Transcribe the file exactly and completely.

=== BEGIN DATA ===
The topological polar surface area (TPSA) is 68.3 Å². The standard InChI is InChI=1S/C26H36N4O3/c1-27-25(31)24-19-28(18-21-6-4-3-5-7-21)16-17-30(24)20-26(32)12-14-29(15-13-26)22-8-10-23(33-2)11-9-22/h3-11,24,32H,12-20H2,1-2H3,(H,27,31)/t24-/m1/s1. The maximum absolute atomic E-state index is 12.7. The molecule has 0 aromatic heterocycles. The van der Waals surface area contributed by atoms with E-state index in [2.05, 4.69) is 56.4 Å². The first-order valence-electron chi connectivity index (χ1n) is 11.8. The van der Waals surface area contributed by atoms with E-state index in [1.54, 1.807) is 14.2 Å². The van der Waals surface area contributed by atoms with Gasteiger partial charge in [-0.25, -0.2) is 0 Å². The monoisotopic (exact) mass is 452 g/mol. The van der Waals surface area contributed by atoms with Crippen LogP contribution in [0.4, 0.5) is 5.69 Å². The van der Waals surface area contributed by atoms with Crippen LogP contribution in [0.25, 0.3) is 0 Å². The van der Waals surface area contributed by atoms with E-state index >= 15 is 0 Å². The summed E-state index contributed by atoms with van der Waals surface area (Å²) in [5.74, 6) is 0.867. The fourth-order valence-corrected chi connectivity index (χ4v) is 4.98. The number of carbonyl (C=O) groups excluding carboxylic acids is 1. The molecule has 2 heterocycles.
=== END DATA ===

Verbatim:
The topological polar surface area (TPSA) is 68.3 Å². The standard InChI is InChI=1S/C26H36N4O3/c1-27-25(31)24-19-28(18-21-6-4-3-5-7-21)16-17-30(24)20-26(32)12-14-29(15-13-26)22-8-10-23(33-2)11-9-22/h3-11,24,32H,12-20H2,1-2H3,(H,27,31)/t24-/m1/s1. The maximum absolute atomic E-state index is 12.7. The molecule has 0 aromatic heterocycles. The van der Waals surface area contributed by atoms with E-state index in [2.05, 4.69) is 56.4 Å². The first-order valence-electron chi connectivity index (χ1n) is 11.8. The van der Waals surface area contributed by atoms with E-state index in [1.54, 1.807) is 14.2 Å². The van der Waals surface area contributed by atoms with Gasteiger partial charge in [-0.25, -0.2) is 0 Å². The monoisotopic (exact) mass is 452 g/mol. The van der Waals surface area contributed by atoms with Crippen LogP contribution in [0.4, 0.5) is 5.69 Å². The van der Waals surface area contributed by atoms with Crippen LogP contribution in [0.25, 0.3) is 0 Å². The van der Waals surface area contributed by atoms with E-state index >= 15 is 0 Å². The summed E-state index contributed by atoms with van der Waals surface area (Å²) in [5.74, 6) is 0.867. The fourth-order valence-corrected chi connectivity index (χ4v) is 4.98. The number of carbonyl (C=O) groups excluding carboxylic acids is 1. The molecule has 2 heterocycles.